Insurers, agents and brokers started the 11th annual Disability Insurance Awareness Month campaign today without much ceremony.
Organizers at Life Happens and the Council for Disability Awareness are doing their best to warn employers and consumers about the need for workers to insure their income while the insurance industry rides a policy rollercoaster.
The life and health insurers write that most U.S. disability insurance plans face the effects of prolonged low interest rates on their investment earnings and confusion in Washington about how major medical coverage will work in 2018.
The U.S. Department of Labor’s efforts to impose a fiduciary standard on sellers of indexed annuities has distracted the many insurers and producers that offer disability insurance alongside life insurance and annuities.
U.S. disability insurance sales and profits appear to be holding up reasonably well. Unum Group, for example, recently reported that its first-quarter group disability sales were just a little lower than in the first quarter of 2016, and that operating income was holding steady, at a time when insurers are reporting swings in the performance of products such as annuity contracts and individual major medical policies.
Even though disability units are doing pretty well, all of the other turmoil appears to be eating the time and resources insurers might have invested in the DIAM campaign 10 years ago.
Some of the insurers that organized major DIAM campaigns in the early 2000s are focusing this year mainly on promoting other organizations’ DIAM materials, or their DIAM materials from a few years ago.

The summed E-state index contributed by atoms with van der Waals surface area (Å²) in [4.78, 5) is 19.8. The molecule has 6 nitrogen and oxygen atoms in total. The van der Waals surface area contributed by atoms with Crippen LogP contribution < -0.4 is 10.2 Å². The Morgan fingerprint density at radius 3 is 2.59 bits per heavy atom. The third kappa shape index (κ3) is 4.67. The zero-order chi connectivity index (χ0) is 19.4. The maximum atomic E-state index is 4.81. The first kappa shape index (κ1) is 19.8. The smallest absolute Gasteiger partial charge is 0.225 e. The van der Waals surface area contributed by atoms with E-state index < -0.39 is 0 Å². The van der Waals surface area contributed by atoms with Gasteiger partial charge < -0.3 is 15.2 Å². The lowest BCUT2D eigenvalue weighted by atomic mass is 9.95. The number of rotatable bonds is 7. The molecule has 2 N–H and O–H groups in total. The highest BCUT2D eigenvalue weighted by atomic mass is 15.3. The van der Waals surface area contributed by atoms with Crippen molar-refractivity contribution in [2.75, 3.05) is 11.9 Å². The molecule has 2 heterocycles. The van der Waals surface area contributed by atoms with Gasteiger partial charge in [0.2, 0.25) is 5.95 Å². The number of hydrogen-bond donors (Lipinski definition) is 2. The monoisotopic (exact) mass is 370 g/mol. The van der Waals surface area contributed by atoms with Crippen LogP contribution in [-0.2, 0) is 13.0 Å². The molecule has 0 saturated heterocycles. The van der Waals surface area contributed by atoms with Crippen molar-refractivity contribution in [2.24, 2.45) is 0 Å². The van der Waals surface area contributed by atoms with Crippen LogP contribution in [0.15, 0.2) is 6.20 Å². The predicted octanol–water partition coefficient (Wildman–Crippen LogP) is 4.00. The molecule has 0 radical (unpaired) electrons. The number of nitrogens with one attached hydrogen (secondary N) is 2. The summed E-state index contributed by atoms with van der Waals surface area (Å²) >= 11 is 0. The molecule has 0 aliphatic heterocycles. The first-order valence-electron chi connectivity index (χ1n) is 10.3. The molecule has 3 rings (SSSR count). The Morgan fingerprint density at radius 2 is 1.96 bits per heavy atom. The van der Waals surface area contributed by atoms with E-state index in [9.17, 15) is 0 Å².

The American Council of Life Insurers has tried to amplify the DIAM campaign’s message with a press release encouraging Americans to assess their disability insurance needs.
“Serious disabilities occur more often than people realize,” the ACLI warns. “According to the Social Security Administration, one out of four 20-year-olds in the U.S. will become disabled and unable to work before they reach retirement age.”
Unum posted the Council for Disability Awareness disability risk calculator on its WorkWell website, along with a new article by Chris Winston, a Unum communications article. Winston encourages visitors to use the calculator to calculate their “PDQs,” or “personal disability quotient.”
Some agents and brokers are supporting the effort, by producing their own campaign materials or by using materials from the Council for Disability Awareness or Life Happens.
Market Financial Group is an example of a firm that is posting a two-minute Disability 101 video from Life Happens on its YouTube channel. The video gives viewers basic information about how often disability occurs, why most cases of disability are not covered by workers’ compensation insurance, and how private disability insurance works.
— Read DMEC Chief: Paid Leave Has Momentum on ThinkAdvisor.